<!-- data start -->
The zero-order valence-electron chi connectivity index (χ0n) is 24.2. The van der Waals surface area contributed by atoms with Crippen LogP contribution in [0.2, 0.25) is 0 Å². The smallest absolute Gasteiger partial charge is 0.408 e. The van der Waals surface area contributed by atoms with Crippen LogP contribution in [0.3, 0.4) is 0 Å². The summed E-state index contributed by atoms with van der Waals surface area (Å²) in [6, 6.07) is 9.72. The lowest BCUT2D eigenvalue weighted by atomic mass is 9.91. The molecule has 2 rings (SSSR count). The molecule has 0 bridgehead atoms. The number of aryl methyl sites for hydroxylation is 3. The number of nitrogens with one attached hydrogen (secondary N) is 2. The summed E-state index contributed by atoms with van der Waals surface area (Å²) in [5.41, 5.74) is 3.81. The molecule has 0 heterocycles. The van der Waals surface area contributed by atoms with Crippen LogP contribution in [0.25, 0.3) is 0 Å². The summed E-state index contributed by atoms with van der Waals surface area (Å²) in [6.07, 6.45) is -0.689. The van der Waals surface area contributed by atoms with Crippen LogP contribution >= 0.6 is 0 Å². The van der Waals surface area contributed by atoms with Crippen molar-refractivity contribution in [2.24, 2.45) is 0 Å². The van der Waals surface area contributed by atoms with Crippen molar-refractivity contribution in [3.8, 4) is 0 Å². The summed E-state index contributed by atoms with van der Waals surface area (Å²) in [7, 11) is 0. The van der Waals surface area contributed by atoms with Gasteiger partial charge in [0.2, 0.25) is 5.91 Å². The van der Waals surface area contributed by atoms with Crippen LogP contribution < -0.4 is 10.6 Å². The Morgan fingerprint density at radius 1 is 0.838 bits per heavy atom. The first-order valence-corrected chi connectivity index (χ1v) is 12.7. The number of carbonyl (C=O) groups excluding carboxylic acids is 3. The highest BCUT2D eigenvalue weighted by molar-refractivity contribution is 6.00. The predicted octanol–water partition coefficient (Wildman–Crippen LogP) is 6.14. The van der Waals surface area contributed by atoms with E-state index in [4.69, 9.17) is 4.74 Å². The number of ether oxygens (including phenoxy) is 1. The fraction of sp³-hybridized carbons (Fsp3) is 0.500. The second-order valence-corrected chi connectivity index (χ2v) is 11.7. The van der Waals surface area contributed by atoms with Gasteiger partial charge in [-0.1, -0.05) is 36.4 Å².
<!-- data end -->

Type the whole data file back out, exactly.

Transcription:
The zero-order valence-electron chi connectivity index (χ0n) is 24.2. The van der Waals surface area contributed by atoms with Crippen LogP contribution in [0.2, 0.25) is 0 Å². The smallest absolute Gasteiger partial charge is 0.408 e. The van der Waals surface area contributed by atoms with Crippen LogP contribution in [0.3, 0.4) is 0 Å². The summed E-state index contributed by atoms with van der Waals surface area (Å²) in [6, 6.07) is 9.72. The lowest BCUT2D eigenvalue weighted by atomic mass is 9.91. The molecule has 2 rings (SSSR count). The molecule has 0 bridgehead atoms. The number of aryl methyl sites for hydroxylation is 3. The number of nitrogens with one attached hydrogen (secondary N) is 2. The summed E-state index contributed by atoms with van der Waals surface area (Å²) in [5.41, 5.74) is 3.81. The molecule has 0 heterocycles. The van der Waals surface area contributed by atoms with Crippen LogP contribution in [0.25, 0.3) is 0 Å². The summed E-state index contributed by atoms with van der Waals surface area (Å²) in [6.07, 6.45) is -0.689. The van der Waals surface area contributed by atoms with Crippen LogP contribution >= 0.6 is 0 Å². The van der Waals surface area contributed by atoms with Crippen molar-refractivity contribution in [2.24, 2.45) is 0 Å². The van der Waals surface area contributed by atoms with Crippen molar-refractivity contribution in [3.8, 4) is 0 Å². The summed E-state index contributed by atoms with van der Waals surface area (Å²) in [7, 11) is 0. The van der Waals surface area contributed by atoms with Gasteiger partial charge in [0.2, 0.25) is 5.91 Å². The van der Waals surface area contributed by atoms with Crippen LogP contribution < -0.4 is 10.6 Å². The Morgan fingerprint density at radius 1 is 0.838 bits per heavy atom. The first-order valence-corrected chi connectivity index (χ1v) is 12.7. The number of carbonyl (C=O) groups excluding carboxylic acids is 3. The highest BCUT2D eigenvalue weighted by molar-refractivity contribution is 6.00. The predicted octanol–water partition coefficient (Wildman–Crippen LogP) is 6.14. The van der Waals surface area contributed by atoms with E-state index in [4.69, 9.17) is 4.74 Å². The number of ether oxygens (including phenoxy) is 1. The fraction of sp³-hybridized carbons (Fsp3) is 0.500. The second-order valence-corrected chi connectivity index (χ2v) is 11.7. The van der Waals surface area contributed by atoms with Gasteiger partial charge in [-0.1, -0.05) is 36.4 Å².